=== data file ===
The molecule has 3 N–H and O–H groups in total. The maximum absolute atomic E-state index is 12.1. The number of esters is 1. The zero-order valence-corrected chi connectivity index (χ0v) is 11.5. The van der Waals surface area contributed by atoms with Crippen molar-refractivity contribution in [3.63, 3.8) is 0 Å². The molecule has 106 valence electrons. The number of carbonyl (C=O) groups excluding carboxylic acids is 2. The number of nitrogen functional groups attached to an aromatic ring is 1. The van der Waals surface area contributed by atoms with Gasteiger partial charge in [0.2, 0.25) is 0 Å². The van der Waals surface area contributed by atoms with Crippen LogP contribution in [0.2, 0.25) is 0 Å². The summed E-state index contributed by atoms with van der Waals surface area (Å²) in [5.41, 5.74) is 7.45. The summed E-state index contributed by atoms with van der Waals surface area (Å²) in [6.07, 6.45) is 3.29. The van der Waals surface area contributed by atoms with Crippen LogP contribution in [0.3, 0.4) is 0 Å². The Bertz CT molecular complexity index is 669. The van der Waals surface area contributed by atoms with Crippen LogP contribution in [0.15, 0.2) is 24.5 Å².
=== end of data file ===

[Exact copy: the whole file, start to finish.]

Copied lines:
The molecule has 3 N–H and O–H groups in total. The maximum absolute atomic E-state index is 12.1. The number of esters is 1. The zero-order valence-corrected chi connectivity index (χ0v) is 11.5. The van der Waals surface area contributed by atoms with Crippen molar-refractivity contribution in [3.63, 3.8) is 0 Å². The molecule has 106 valence electrons. The number of carbonyl (C=O) groups excluding carboxylic acids is 2. The number of nitrogen functional groups attached to an aromatic ring is 1. The van der Waals surface area contributed by atoms with Gasteiger partial charge in [0.2, 0.25) is 0 Å². The van der Waals surface area contributed by atoms with Crippen LogP contribution in [0.2, 0.25) is 0 Å². The summed E-state index contributed by atoms with van der Waals surface area (Å²) in [5.41, 5.74) is 7.45. The summed E-state index contributed by atoms with van der Waals surface area (Å²) in [6.07, 6.45) is 3.29. The van der Waals surface area contributed by atoms with Crippen LogP contribution in [0.3, 0.4) is 0 Å². The Bertz CT molecular complexity index is 669. The van der Waals surface area contributed by atoms with Crippen LogP contribution in [0.15, 0.2) is 24.5 Å².